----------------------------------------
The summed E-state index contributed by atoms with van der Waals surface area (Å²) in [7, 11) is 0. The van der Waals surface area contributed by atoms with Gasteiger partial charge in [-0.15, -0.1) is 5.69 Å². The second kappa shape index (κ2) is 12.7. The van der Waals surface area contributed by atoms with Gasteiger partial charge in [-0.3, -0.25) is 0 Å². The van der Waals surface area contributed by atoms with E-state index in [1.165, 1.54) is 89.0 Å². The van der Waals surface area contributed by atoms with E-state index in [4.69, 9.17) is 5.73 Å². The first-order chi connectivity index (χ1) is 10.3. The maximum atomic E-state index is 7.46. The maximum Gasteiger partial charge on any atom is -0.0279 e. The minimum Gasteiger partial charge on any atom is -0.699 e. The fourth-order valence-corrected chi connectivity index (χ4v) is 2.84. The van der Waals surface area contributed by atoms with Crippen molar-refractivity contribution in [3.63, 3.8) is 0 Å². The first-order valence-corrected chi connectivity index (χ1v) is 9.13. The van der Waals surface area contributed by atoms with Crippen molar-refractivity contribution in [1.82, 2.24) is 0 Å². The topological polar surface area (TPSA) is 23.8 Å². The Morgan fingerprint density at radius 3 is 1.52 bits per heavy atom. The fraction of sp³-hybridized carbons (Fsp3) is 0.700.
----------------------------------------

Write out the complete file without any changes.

The summed E-state index contributed by atoms with van der Waals surface area (Å²) in [7, 11) is 0. The van der Waals surface area contributed by atoms with Gasteiger partial charge in [-0.15, -0.1) is 5.69 Å². The second kappa shape index (κ2) is 12.7. The van der Waals surface area contributed by atoms with Gasteiger partial charge in [-0.3, -0.25) is 0 Å². The van der Waals surface area contributed by atoms with E-state index in [1.165, 1.54) is 89.0 Å². The van der Waals surface area contributed by atoms with E-state index in [4.69, 9.17) is 5.73 Å². The first-order chi connectivity index (χ1) is 10.3. The maximum atomic E-state index is 7.46. The maximum Gasteiger partial charge on any atom is -0.0279 e. The minimum Gasteiger partial charge on any atom is -0.699 e. The fourth-order valence-corrected chi connectivity index (χ4v) is 2.84. The van der Waals surface area contributed by atoms with Crippen molar-refractivity contribution in [3.63, 3.8) is 0 Å². The first-order valence-corrected chi connectivity index (χ1v) is 9.13. The van der Waals surface area contributed by atoms with Crippen molar-refractivity contribution in [1.82, 2.24) is 0 Å². The topological polar surface area (TPSA) is 23.8 Å². The Morgan fingerprint density at radius 3 is 1.52 bits per heavy atom. The fraction of sp³-hybridized carbons (Fsp3) is 0.700.